Subject: I have found a DVD that I think you would enjoy
|Yehudi Menuhin Concert Magic|
Actors: Eula Beal, Antal Dorati, Adolph Baller
Genres: Music Video & Concerts, Musicals & Performing Arts
Menuhin Then and (Almost) Now
J Scott Morrison | Middlebury VT, USA | 09/28/2005
(5 out of 5 stars)
"This DVD contains two sections. The first is a black-and-white feature, 'Concert Magic,' consisting of a 75-minute recital/concert with Menuhin and assisting artists. It was made in the Chaplin Studio in Hollywood in 1947 and is reputed to be the first full-length classical music concert film ever made. In it Menuhin, mostly accompanied by his long-time pianist Adolph Baller, plays various works, mostly short, mostly of encore size, many of them selected from programs Menuhin had played in hundreds of concerts for Allied soldiers during the Second World War. They include such things as the first movement of Beethoven's First Violin Sonata, the unaccompanied 'Prelude' from Bach's Third Partita, Wieniawski's 'Scherzo-Tarantelle,' Paganini's 'Moto Perpetuo,' Locatelli's Caprice subtitled 'Il labarinto armonico,' Bach's 'Air on the G String' (accompanied by Antal Dorati leading an orchestra of Hollywood studio musicians), Paganini's First Caprice (yes, THAT Caprice, and in the now out-of-fashion arrangement for violin and piano made by Fritz Kreisler) and a violin/piano arrangement of Schubert's 'Ave Maria.' He is also heard playing the violin obbligato in 'Erbarme dich' from the St. Matthew Passion (with contralto Eula Beal singing it in English as 'Lord, Have Mercy on Me'). Beal is heard in the Bach/Gounod 'Ave Maria,' and in a smashing performance of Schubert's 'Erlkönig' accompanied by pianist Marguerite Campbell. Polish-American pianist Jakob Gimpel is heard in selections by Liszt, Chopin and Mozart. Audio only (a selection played in movie theaters as patrons took their seats for the 'Concert Magic' movie): Novacek: 'Perpetuum Mobile' with Dorati leading a Hollywood orchestra.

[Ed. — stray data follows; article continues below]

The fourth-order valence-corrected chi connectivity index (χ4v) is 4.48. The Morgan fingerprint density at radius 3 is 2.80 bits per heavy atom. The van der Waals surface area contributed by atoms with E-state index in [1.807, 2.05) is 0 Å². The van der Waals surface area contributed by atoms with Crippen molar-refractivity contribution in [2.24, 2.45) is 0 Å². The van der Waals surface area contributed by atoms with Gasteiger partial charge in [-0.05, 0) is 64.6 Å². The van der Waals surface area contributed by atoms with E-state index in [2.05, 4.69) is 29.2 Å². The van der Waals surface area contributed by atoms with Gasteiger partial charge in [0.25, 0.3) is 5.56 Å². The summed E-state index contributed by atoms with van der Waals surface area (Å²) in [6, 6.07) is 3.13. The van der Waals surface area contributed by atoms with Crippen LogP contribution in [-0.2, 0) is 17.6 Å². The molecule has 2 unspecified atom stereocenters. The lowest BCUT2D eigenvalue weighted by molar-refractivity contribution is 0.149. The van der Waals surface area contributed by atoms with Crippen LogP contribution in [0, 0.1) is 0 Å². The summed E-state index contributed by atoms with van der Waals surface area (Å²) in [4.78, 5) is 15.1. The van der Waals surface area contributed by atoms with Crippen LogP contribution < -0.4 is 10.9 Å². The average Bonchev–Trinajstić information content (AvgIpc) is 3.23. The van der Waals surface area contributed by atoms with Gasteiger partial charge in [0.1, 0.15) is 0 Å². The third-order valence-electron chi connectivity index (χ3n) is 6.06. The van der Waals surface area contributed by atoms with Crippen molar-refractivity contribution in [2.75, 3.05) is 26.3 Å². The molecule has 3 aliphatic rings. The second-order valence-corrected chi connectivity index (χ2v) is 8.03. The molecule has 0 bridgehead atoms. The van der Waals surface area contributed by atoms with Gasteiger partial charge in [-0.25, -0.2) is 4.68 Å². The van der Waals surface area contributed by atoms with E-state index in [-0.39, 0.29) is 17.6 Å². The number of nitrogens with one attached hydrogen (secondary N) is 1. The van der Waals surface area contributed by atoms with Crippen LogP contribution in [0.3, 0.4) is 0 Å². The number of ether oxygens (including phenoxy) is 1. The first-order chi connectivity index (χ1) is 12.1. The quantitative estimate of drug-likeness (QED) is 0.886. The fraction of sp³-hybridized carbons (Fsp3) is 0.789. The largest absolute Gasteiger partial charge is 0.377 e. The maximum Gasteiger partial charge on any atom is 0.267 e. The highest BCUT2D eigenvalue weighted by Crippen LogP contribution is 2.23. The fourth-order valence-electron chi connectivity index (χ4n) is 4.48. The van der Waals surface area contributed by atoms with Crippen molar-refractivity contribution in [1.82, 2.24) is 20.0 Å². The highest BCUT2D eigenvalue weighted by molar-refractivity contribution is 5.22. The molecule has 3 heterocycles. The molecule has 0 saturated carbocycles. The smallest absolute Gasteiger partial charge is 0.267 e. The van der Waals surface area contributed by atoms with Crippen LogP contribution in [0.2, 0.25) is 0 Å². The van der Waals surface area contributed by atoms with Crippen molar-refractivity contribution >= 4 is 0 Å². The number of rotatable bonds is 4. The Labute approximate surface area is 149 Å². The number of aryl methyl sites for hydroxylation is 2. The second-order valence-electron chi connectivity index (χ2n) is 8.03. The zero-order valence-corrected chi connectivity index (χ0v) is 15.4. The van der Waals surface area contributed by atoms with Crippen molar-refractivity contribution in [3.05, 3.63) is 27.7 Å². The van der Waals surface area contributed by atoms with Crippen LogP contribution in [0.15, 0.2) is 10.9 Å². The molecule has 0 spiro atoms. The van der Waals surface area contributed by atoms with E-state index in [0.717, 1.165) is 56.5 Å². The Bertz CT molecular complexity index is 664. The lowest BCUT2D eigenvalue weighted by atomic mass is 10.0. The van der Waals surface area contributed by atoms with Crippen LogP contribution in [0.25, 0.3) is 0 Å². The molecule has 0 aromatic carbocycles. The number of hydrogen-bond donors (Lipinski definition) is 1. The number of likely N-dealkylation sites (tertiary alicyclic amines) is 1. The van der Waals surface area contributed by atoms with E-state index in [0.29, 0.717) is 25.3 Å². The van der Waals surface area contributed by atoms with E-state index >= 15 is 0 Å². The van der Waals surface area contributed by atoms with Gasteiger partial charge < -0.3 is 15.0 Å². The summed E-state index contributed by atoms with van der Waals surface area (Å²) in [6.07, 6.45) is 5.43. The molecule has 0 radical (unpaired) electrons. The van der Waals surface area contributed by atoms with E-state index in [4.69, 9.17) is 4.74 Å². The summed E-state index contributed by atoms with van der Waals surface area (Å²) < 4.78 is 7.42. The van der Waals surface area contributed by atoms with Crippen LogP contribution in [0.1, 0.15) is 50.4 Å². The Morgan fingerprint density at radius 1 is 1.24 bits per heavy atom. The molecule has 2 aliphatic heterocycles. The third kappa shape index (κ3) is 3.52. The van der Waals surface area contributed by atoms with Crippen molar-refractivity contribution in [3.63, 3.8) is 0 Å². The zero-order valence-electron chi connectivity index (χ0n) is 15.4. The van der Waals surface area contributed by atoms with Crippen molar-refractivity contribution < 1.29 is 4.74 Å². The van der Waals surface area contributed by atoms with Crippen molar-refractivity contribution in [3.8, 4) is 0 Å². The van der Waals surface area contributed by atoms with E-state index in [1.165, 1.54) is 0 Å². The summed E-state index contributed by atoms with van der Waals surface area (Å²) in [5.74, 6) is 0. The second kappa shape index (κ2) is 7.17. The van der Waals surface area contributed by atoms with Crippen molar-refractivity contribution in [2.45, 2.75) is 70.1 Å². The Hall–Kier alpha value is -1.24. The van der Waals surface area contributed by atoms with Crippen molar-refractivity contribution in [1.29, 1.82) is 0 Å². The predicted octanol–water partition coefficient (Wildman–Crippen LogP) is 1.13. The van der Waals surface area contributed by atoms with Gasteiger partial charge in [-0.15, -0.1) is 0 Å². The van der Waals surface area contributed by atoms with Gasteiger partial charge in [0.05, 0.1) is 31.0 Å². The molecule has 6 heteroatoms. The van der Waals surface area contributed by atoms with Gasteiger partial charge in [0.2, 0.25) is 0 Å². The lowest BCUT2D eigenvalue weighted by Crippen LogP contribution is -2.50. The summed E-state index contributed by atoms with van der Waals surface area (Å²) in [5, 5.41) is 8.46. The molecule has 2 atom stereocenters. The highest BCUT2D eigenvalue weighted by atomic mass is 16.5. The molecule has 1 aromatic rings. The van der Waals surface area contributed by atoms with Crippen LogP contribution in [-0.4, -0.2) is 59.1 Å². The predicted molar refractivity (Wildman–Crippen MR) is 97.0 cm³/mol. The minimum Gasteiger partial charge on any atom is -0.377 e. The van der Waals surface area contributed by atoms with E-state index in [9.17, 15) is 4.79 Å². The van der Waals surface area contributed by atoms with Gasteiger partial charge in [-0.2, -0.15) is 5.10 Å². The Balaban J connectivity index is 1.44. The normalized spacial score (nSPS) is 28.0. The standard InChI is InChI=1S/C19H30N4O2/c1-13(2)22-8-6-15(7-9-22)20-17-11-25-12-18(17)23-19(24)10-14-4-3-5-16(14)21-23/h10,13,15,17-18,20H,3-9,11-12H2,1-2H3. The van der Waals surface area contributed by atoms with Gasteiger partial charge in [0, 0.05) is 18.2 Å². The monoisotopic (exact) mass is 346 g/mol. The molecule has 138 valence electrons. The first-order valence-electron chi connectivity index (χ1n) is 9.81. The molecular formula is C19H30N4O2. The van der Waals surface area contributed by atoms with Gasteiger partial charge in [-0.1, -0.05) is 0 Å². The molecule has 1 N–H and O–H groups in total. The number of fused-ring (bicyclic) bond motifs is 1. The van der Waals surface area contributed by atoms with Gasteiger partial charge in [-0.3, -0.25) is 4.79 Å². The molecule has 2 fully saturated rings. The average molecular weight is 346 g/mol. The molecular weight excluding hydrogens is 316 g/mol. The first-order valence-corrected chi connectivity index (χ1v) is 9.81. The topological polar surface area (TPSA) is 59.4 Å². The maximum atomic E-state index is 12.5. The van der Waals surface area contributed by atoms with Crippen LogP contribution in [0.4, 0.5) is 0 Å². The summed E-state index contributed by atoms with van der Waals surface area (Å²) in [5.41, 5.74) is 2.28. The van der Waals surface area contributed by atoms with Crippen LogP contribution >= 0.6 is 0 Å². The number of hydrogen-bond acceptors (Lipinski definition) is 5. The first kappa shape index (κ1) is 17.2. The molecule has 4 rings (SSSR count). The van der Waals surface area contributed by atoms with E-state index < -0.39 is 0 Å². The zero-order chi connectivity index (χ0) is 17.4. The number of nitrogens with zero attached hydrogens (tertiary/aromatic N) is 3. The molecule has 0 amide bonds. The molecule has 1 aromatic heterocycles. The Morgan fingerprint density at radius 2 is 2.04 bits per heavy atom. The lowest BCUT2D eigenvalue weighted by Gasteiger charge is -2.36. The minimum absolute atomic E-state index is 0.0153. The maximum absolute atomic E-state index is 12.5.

There are a few errors in the title placards before each selection. For instance, Baller is listed as accompanying Menuhin in the unaccompanied Bach 'Prelude,' and Gimpel is listed as playing the 'Chopin Mazurka in C Sharp' when in actuality it is Chopin's Mazurka No. 5 in B Flat. Beal, a singer I'd never heard of, is wonderful. Gimpel, on the other hand, strikes me as a mechanicus who brings little to the music.
The concert is followed by a filmed interview (in color and in English) with Humphrey Burton made in 1997 in Warsaw. Delightfully, Burton shows Menuhin bits and pieces of his performances in the filmed recital and Menuhin makes comments about his playing (he is not falsely modest), about the filming itself, about the circumstances of the film's release. There is a good deal of technical talk about violin-playing technique that would certainly be of interest to violinists, I should think, but in language that the interested layperson could understand and enjoy.
It is a joy to see and hear the 32-year-old Menuhin in his prime in the black-and-white feature and even more so to hear him talk intelligently and charmingly precisely 50 years later as an eminence grise of the music world.
'Concert Magic' 75 minutes
Menuhin/Burton interview 57 minutes
Subtitles in English only. Sound PCM stereo
snerdly | California | 10/26/2005
(3 out of 5 stars)